Amos Kim’s family jokes that he has a “heavy hand” when it comes to working the family farm. They purchased their 41 acres in Cambridge, Washington County, in 2012 to grow Korean heirloom ingredients, like specialty strains of zucchini, green peppers, ginseng, cucumbers and garlic, for their own consumption. But Amos, according to his daughter Jinah, couldn’t keep the operation at scale.
“He does it by the hundreds,” says Jinah of her father sowing seeds. “We ended up producing so much each year — had so many vegetables and the land was so fertile — that we found it really hard to preserve everything and actually use it, even if we distributed it to members of our family.”
Turning lemons into lemonade — or, perhaps more appropriately, overkill into kimchi — the Kims started exploring how to share their bounty with others, joining a small but vital constellation of Asian American farms and markets serving the Hudson Valley. These farmers and proprietors are now not only introducing their neighbors to new flavors, but demanding dignity for their communities, too.
Choy Division, a one-woman operation growing produce like gai lan, daikon radish and bitter melon in Chester, and Gopal Farm, which offers an Indian Farm CSA near New Paltz, are among the region’s numerous other standout offerings from the Asian continent, Indian subcontinent and wider Pacific. “You would probably have to go all the way out to New Jersey or areas of New York City to find these vegetables,” says Jinah of the range.
While access to culturally significant, though locally rare, foods is a strong motivation for Asian American farmers like Amos, the “how” is as important as the “what.” Farms like the Kims’ grow specialty produce via a combination of conventional and traditional methods. The Kims, for example, embrace common organic standards, rejecting artificial fertilizers and pesticides, but also incorporate traditional Korean farming techniques, such as hand-cleaning and sun-drying produce for preservation in clay earthenware.
Despite such time-consuming work, Amos’ heavy hand ensured the Kims would have to share the fruits of their labor. And so, in 2016, Sunhee’s Farm and Kitchen was born. The 50-seat Korean restaurant in downtown Troy now utilizes most of the farm’s produce for traditional dishes likes bibimbap (mixed vegetables, plus egg, beef, and/or tofu, over rice), bulgogi (marinated beef and vegetables), and, of course, kimchi (spiced, fermented cabbage). The Kims are also planning on making their first foray into introducing customers to Korean produce more directly at the Troy Farmers Market later in May.
On the other side of the equation — that is, distribution, rather than production — Asian Americans are also sharing their rich cultural cornucopia. Just last year, Christina Mauricio and their partner Eva Tringali opened Harana Market, a showcase for Filipino cuisine and Asian groceries more generally, in Woodstock, Ulster County. The market offers a rotating menu of homestyle Filipino food, such as lumpiang shanghai (pork and beef spring rolls), pancit canton (stir-fried noodles and vegetables), and bistek tagalog (marinated steak over rice), while its shelves are packed with pan-Asian favorites, like ramen, curry, and tofu. Mauricio, who is of Filipino descent, and Tringali try to source their wares locally, but acknowledge the difficulty of doing so year round.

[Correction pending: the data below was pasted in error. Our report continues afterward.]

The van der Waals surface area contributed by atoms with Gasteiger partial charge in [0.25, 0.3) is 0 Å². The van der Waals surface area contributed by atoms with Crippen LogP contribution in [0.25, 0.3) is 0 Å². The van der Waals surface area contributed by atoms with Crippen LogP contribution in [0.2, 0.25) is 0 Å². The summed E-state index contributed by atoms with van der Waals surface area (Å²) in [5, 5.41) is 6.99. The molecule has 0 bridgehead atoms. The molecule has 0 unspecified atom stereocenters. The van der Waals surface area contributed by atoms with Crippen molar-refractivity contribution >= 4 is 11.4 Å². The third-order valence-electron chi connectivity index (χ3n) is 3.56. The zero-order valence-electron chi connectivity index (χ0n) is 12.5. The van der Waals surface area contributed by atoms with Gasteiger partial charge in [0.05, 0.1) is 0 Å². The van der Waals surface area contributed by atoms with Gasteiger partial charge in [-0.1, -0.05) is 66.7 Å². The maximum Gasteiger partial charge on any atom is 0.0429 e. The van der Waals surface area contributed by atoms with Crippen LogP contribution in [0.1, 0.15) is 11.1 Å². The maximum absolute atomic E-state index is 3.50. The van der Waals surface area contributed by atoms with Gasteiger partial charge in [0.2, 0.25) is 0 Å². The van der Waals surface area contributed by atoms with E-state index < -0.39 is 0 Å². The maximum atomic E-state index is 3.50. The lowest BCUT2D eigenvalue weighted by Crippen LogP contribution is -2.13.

“Our meat is sourced as much as possible from New York State — currently everything but the hanger steak,” Mauricio says. “Much of the produce we use in our food is not yet in season in New York, but when we reach harvest season we plan to work with Transgenerational Farm [in Accord] and Star Route Farm [in Charlotteville] for as much of our produce as we can, for both use in our kitchen as well as for sale in our market.” They go on to name-check other New York products they offer: Garam Goddess Indian Hot Sauce, Djablo Filipino Hot Sauce, Mama Lam’s Malaysian Hot Sauce, Eastbranch Farms Kimchi, Alleyway Ice Cream, Ithaca Soy Tofu, Soy Boy Tofu and Tempeh, Nguyen Coffee, and Caveglow Studio Candles.
Due to the wave of anti-Asian violence sweeping across the country, Asian American outposts in the Hudson Valley like Harana Market and Sunhee’s Farm and Kitchen have found themselves doing double-duty: sharing their cultures and defending their communities. For Tringali and Mauricio, who are partners in both business and life, the nationwide struggle for social justice was the climate in which Harana Market blossomed.
“Harana Market was born in an especially divisive time, summer of 2020, and we see it as a community tool to both educate and bring people together,” says Tringali. “We are creating the world we want to live in: supporting as many brown and Black, trans- and non-binary-owned businesses along the way.”
Similarly, Jinah acknowledges the potential for food to help close what may otherwise appear to be unbridgeable gaps between cultures. But, at the same time, she also expresses her exasperation with having to do the work of placating others, who should be content with simply letting Asian Americans farm their farms, run their restaurants and live their lives.
“After being in this industry for five years now, I don’t think there’s anything left for us to prove,” she says. “I don’t think I have to show someone that I belong.”